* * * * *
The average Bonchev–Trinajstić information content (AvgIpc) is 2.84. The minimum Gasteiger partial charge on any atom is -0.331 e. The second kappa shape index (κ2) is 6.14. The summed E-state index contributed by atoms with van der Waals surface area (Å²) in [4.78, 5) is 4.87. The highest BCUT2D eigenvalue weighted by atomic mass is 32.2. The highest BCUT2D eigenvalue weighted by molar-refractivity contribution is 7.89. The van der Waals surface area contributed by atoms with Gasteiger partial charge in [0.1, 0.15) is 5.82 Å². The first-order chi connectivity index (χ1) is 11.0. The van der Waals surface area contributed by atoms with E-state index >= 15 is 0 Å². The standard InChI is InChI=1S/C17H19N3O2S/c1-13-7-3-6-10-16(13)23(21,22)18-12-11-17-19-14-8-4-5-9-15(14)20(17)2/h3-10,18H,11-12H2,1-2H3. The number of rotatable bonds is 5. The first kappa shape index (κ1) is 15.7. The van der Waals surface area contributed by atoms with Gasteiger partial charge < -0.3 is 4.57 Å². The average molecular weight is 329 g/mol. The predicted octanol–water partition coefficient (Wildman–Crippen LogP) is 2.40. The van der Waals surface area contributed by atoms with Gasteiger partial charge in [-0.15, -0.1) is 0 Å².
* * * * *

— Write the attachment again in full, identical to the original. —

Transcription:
The average Bonchev–Trinajstić information content (AvgIpc) is 2.84. The minimum Gasteiger partial charge on any atom is -0.331 e. The second kappa shape index (κ2) is 6.14. The summed E-state index contributed by atoms with van der Waals surface area (Å²) in [4.78, 5) is 4.87. The highest BCUT2D eigenvalue weighted by atomic mass is 32.2. The highest BCUT2D eigenvalue weighted by molar-refractivity contribution is 7.89. The van der Waals surface area contributed by atoms with Gasteiger partial charge in [0.1, 0.15) is 5.82 Å². The first-order chi connectivity index (χ1) is 11.0. The van der Waals surface area contributed by atoms with E-state index >= 15 is 0 Å². The standard InChI is InChI=1S/C17H19N3O2S/c1-13-7-3-6-10-16(13)23(21,22)18-12-11-17-19-14-8-4-5-9-15(14)20(17)2/h3-10,18H,11-12H2,1-2H3. The number of rotatable bonds is 5. The first kappa shape index (κ1) is 15.7. The van der Waals surface area contributed by atoms with Gasteiger partial charge < -0.3 is 4.57 Å². The average molecular weight is 329 g/mol. The predicted octanol–water partition coefficient (Wildman–Crippen LogP) is 2.40. The van der Waals surface area contributed by atoms with Gasteiger partial charge in [-0.15, -0.1) is 0 Å².